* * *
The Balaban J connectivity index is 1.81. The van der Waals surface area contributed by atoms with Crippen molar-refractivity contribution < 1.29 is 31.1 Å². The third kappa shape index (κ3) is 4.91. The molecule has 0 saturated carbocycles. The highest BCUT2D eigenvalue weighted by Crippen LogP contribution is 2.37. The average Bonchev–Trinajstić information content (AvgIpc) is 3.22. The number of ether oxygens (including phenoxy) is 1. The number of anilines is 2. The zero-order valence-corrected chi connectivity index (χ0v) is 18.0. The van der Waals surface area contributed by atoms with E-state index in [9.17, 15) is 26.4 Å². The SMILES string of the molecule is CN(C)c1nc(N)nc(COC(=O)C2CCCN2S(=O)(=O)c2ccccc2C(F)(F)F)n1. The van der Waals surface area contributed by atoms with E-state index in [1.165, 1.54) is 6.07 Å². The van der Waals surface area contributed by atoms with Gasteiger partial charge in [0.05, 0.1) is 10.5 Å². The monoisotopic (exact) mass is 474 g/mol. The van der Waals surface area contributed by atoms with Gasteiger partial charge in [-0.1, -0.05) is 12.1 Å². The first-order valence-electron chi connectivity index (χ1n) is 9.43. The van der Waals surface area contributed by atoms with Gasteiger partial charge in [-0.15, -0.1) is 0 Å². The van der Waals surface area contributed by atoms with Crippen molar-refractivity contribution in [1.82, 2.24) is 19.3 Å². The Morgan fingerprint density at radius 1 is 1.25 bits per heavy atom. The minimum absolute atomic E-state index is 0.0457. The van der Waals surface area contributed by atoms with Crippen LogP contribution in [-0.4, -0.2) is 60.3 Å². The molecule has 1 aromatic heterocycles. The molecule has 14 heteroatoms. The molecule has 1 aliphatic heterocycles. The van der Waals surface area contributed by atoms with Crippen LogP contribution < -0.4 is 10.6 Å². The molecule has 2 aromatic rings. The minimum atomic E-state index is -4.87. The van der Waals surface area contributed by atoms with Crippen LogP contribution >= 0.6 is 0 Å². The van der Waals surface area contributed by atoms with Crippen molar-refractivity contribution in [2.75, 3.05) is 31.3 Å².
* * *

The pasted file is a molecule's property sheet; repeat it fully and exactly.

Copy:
The Balaban J connectivity index is 1.81. The van der Waals surface area contributed by atoms with Crippen molar-refractivity contribution < 1.29 is 31.1 Å². The third kappa shape index (κ3) is 4.91. The molecule has 0 saturated carbocycles. The highest BCUT2D eigenvalue weighted by Crippen LogP contribution is 2.37. The average Bonchev–Trinajstić information content (AvgIpc) is 3.22. The number of ether oxygens (including phenoxy) is 1. The number of anilines is 2. The zero-order valence-corrected chi connectivity index (χ0v) is 18.0. The van der Waals surface area contributed by atoms with E-state index in [9.17, 15) is 26.4 Å². The SMILES string of the molecule is CN(C)c1nc(N)nc(COC(=O)C2CCCN2S(=O)(=O)c2ccccc2C(F)(F)F)n1. The van der Waals surface area contributed by atoms with E-state index in [1.165, 1.54) is 6.07 Å². The van der Waals surface area contributed by atoms with Gasteiger partial charge in [0.05, 0.1) is 10.5 Å². The monoisotopic (exact) mass is 474 g/mol. The van der Waals surface area contributed by atoms with Gasteiger partial charge in [-0.1, -0.05) is 12.1 Å². The first-order valence-electron chi connectivity index (χ1n) is 9.43. The van der Waals surface area contributed by atoms with Gasteiger partial charge in [-0.15, -0.1) is 0 Å². The van der Waals surface area contributed by atoms with Crippen molar-refractivity contribution in [1.82, 2.24) is 19.3 Å². The Morgan fingerprint density at radius 1 is 1.25 bits per heavy atom. The minimum absolute atomic E-state index is 0.0457. The van der Waals surface area contributed by atoms with Crippen LogP contribution in [-0.4, -0.2) is 60.3 Å². The molecule has 1 aromatic heterocycles. The molecule has 14 heteroatoms. The molecule has 1 aliphatic heterocycles. The van der Waals surface area contributed by atoms with Crippen LogP contribution < -0.4 is 10.6 Å². The molecule has 2 aromatic rings. The minimum atomic E-state index is -4.87. The van der Waals surface area contributed by atoms with Crippen LogP contribution >= 0.6 is 0 Å². The van der Waals surface area contributed by atoms with Crippen molar-refractivity contribution in [2.75, 3.05) is 31.3 Å².